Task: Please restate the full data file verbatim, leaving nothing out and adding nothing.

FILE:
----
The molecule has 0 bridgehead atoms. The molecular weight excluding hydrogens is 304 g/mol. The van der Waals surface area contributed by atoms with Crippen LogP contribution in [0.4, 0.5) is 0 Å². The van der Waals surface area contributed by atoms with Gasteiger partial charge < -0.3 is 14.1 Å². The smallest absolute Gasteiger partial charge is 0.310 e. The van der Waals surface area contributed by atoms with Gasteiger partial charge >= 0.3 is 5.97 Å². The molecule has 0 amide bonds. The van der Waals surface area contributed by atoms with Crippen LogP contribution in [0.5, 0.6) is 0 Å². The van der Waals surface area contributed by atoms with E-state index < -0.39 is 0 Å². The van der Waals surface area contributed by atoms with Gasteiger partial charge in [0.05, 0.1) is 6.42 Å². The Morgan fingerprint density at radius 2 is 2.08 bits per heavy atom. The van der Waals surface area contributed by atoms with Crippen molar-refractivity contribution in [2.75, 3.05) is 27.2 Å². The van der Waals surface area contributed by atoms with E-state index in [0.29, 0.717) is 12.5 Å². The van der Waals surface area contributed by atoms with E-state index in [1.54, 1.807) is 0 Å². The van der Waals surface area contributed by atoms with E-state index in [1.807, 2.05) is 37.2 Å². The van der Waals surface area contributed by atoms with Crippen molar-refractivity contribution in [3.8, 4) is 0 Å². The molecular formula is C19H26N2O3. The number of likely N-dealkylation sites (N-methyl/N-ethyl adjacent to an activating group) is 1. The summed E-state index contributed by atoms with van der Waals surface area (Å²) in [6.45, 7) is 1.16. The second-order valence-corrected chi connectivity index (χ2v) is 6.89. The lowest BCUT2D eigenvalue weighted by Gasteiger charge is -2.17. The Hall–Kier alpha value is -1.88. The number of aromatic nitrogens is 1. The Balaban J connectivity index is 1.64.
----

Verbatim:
The molecule has 0 bridgehead atoms. The molecular weight excluding hydrogens is 304 g/mol. The van der Waals surface area contributed by atoms with Crippen LogP contribution in [0.4, 0.5) is 0 Å². The van der Waals surface area contributed by atoms with Gasteiger partial charge < -0.3 is 14.1 Å². The smallest absolute Gasteiger partial charge is 0.310 e. The van der Waals surface area contributed by atoms with Gasteiger partial charge >= 0.3 is 5.97 Å². The molecule has 0 amide bonds. The van der Waals surface area contributed by atoms with Crippen LogP contribution in [0.5, 0.6) is 0 Å². The van der Waals surface area contributed by atoms with E-state index < -0.39 is 0 Å². The van der Waals surface area contributed by atoms with Gasteiger partial charge in [0.05, 0.1) is 6.42 Å². The Morgan fingerprint density at radius 2 is 2.08 bits per heavy atom. The van der Waals surface area contributed by atoms with Crippen molar-refractivity contribution in [2.75, 3.05) is 27.2 Å². The van der Waals surface area contributed by atoms with E-state index in [0.29, 0.717) is 12.5 Å². The van der Waals surface area contributed by atoms with E-state index in [1.54, 1.807) is 0 Å². The van der Waals surface area contributed by atoms with E-state index in [1.807, 2.05) is 37.2 Å². The van der Waals surface area contributed by atoms with Crippen molar-refractivity contribution in [3.8, 4) is 0 Å². The molecular formula is C19H26N2O3. The number of likely N-dealkylation sites (N-methyl/N-ethyl adjacent to an activating group) is 1. The summed E-state index contributed by atoms with van der Waals surface area (Å²) in [6.45, 7) is 1.16. The second-order valence-corrected chi connectivity index (χ2v) is 6.89. The lowest BCUT2D eigenvalue weighted by Gasteiger charge is -2.17. The Hall–Kier alpha value is -1.88. The number of aromatic nitrogens is 1. The Balaban J connectivity index is 1.64.